World Citizen Prizes in Environmental Performance
About the Award
Beginning with our 2019 conference in Denver, APPAM awards the World Citizen Prizes in Environmental Performance at the Annual Fall Research Conference. Granted by David and Joy K. Peyton, the award recognizes research that assesses pathways to achieve measurable but as-yet unrealized gains in overall environmental performance, in particular to reduce consumption and waste. The research may be based on the United States or any other country or countries.
Award recipients are selected by a diverse review committee based on nominations submitted to the APPAM office. Nominations should be made via email to Samantha Oliver-Thomason at email@example.com. They should include the researcher's CV, a letter detailing why the researcher is applying for the award, and copies of links to up to 3 recent research products that highlight contributions by the nominee or joint nominees to environmental policy, and a recommendation letter from someone familiar with the research by August 27. Recipients must meet the following requirements:
- The work should recognize research that assesses pathways to achieve measurable but as-yet unrealized gains in overall environmental performance, in particular to reduce consumption, waste, and climate change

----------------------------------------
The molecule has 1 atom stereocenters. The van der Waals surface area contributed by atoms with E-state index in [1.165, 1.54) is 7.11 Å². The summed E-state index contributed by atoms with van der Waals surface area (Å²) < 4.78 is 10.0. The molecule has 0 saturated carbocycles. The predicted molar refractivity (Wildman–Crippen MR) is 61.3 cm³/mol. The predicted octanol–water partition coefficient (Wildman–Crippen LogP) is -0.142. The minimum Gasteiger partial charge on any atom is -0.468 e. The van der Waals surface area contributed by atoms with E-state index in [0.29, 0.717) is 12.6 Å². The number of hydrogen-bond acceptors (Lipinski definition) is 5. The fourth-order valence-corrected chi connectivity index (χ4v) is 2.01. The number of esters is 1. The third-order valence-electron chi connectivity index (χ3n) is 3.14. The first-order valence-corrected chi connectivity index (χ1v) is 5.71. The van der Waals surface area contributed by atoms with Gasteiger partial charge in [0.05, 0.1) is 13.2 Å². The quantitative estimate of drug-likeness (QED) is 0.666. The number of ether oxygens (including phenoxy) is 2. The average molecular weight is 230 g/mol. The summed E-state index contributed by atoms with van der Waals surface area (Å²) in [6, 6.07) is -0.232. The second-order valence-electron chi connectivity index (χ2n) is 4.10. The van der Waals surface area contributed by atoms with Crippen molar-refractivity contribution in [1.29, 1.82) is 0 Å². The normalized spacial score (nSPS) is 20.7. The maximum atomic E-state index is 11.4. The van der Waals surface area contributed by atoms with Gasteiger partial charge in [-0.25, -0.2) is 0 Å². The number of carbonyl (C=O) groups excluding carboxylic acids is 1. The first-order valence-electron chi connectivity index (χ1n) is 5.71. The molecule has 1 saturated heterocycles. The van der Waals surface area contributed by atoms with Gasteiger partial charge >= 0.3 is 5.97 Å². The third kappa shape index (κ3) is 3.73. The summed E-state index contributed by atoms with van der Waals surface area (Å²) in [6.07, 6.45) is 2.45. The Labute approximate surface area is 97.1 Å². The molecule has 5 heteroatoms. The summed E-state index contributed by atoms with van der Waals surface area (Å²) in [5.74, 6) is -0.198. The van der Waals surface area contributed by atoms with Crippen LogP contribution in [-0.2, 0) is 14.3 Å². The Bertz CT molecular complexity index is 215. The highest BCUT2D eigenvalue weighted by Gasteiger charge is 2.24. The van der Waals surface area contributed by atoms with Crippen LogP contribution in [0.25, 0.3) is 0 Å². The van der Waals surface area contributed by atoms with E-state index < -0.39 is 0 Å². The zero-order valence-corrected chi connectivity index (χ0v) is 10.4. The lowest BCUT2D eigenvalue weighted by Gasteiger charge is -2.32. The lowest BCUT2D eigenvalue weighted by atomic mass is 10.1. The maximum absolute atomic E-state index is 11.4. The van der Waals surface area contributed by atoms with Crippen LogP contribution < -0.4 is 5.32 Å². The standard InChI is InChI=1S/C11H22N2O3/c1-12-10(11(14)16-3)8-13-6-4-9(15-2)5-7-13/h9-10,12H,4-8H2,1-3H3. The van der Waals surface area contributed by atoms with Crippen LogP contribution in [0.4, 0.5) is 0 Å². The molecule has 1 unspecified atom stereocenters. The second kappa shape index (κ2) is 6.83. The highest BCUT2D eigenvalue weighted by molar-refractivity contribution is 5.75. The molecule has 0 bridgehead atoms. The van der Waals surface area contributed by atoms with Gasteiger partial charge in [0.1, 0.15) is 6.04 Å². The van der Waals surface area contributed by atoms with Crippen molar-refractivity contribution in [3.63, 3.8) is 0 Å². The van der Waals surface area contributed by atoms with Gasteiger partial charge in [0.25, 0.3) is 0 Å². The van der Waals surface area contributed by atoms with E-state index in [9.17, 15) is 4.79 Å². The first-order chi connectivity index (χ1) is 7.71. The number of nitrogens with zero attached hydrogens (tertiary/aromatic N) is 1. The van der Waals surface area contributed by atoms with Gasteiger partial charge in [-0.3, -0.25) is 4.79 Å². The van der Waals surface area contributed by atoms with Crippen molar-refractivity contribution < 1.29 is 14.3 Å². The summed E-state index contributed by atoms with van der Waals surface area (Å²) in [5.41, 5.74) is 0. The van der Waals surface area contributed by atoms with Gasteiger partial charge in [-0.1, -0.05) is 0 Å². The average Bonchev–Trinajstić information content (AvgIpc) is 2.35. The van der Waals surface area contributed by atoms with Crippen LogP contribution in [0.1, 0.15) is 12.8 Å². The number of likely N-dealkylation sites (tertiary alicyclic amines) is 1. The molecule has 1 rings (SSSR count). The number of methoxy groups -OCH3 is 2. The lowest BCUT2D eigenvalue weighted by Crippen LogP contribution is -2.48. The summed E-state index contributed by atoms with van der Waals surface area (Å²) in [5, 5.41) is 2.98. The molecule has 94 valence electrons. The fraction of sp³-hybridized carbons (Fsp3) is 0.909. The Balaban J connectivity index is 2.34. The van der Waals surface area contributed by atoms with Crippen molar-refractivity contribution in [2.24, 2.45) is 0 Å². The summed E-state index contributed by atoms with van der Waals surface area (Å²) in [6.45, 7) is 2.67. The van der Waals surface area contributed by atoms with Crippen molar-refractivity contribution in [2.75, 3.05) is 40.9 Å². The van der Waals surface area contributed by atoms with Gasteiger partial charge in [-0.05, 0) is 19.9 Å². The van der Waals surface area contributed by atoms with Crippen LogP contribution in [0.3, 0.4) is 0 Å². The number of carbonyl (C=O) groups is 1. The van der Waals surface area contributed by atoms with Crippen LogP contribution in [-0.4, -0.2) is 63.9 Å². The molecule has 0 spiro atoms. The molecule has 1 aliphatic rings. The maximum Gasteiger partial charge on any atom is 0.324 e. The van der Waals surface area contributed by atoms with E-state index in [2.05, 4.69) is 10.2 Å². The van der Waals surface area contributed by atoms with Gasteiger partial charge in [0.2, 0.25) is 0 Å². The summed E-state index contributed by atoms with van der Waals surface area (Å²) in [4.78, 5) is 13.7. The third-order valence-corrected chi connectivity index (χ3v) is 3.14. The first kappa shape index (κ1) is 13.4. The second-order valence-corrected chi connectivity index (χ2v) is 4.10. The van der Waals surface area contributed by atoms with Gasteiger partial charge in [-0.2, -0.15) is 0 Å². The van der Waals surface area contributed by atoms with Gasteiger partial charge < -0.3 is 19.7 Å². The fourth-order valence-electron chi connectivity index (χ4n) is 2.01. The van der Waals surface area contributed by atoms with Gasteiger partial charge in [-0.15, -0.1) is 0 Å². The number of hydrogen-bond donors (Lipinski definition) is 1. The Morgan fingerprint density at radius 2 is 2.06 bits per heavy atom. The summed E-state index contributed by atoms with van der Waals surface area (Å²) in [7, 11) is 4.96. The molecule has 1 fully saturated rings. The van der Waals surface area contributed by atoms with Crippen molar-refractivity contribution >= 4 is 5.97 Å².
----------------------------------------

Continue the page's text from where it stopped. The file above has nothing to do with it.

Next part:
- The work may be published research, a Master thesis, or a Ph.D. dissertation as long as it was created within the last two calendar years of the award calendar year. For instance, the November 2021 award will accept work from as early as 2019.
Up to two World Citizen Prizes in Environmental Performance can be granted each year. The annual award winner(s) will each receive the following at the APPAM Annual Fall Research Conference:
- A $2,500 prize in the form of a check made out to the winner.
- Up to $500 in travel funds supporting attendance at the APPAM Annual Fall Research Conference.
- A plaque with the award title, description, their name, and the year.
- Recognition at an awards event at the conference.
2020 - Dr. Sanya Carley, O’Neill School of Public and Environmental Affairs at Indiana University.
2019 - Dr. Nathan Hultman, University of Maryland School of Public Policy, and Dr. Gregory Nemet, University of Wisconsin–Madison La Follette School of Public Affairs.